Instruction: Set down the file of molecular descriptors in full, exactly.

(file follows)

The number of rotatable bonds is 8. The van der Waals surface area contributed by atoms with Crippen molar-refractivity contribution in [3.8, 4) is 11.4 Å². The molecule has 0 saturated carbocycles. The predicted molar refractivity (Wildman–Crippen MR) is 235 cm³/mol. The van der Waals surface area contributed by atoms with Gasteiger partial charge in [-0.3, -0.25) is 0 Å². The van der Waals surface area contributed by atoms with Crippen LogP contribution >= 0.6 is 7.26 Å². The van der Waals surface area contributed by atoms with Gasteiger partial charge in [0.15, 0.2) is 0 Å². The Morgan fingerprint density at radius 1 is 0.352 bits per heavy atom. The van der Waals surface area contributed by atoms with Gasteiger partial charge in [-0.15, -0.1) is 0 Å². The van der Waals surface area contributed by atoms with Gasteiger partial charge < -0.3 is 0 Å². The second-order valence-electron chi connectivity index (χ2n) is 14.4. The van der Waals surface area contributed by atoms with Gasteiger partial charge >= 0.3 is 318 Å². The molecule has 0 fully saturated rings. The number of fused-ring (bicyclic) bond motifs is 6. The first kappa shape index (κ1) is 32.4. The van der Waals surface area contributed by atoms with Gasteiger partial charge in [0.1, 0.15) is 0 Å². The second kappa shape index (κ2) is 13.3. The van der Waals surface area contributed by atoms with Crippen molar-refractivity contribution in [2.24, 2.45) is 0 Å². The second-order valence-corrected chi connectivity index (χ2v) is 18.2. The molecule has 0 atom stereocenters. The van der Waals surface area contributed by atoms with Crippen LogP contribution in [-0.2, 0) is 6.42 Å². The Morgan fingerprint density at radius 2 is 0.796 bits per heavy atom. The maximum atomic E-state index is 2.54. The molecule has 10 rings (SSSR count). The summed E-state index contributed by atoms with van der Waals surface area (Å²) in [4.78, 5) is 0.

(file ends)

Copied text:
The number of rotatable bonds is 8. The van der Waals surface area contributed by atoms with Crippen molar-refractivity contribution in [3.8, 4) is 11.4 Å². The molecule has 0 saturated carbocycles. The predicted molar refractivity (Wildman–Crippen MR) is 235 cm³/mol. The van der Waals surface area contributed by atoms with Gasteiger partial charge in [-0.3, -0.25) is 0 Å². The van der Waals surface area contributed by atoms with Crippen LogP contribution >= 0.6 is 7.26 Å². The van der Waals surface area contributed by atoms with Gasteiger partial charge in [0.15, 0.2) is 0 Å². The Morgan fingerprint density at radius 1 is 0.352 bits per heavy atom. The van der Waals surface area contributed by atoms with Gasteiger partial charge in [-0.15, -0.1) is 0 Å². The van der Waals surface area contributed by atoms with Gasteiger partial charge < -0.3 is 0 Å². The second-order valence-electron chi connectivity index (χ2n) is 14.4. The van der Waals surface area contributed by atoms with Gasteiger partial charge >= 0.3 is 318 Å². The molecule has 0 fully saturated rings. The number of fused-ring (bicyclic) bond motifs is 6. The first kappa shape index (κ1) is 32.4. The van der Waals surface area contributed by atoms with Gasteiger partial charge in [0.1, 0.15) is 0 Å². The second kappa shape index (κ2) is 13.3. The van der Waals surface area contributed by atoms with Crippen molar-refractivity contribution in [2.24, 2.45) is 0 Å². The second-order valence-corrected chi connectivity index (χ2v) is 18.2. The molecule has 0 atom stereocenters. The van der Waals surface area contributed by atoms with Crippen LogP contribution in [-0.2, 0) is 6.42 Å². The Morgan fingerprint density at radius 2 is 0.796 bits per heavy atom. The maximum atomic E-state index is 2.54. The molecule has 10 rings (SSSR count). The summed E-state index contributed by atoms with van der Waals surface area (Å²) in [4.78, 5) is 0.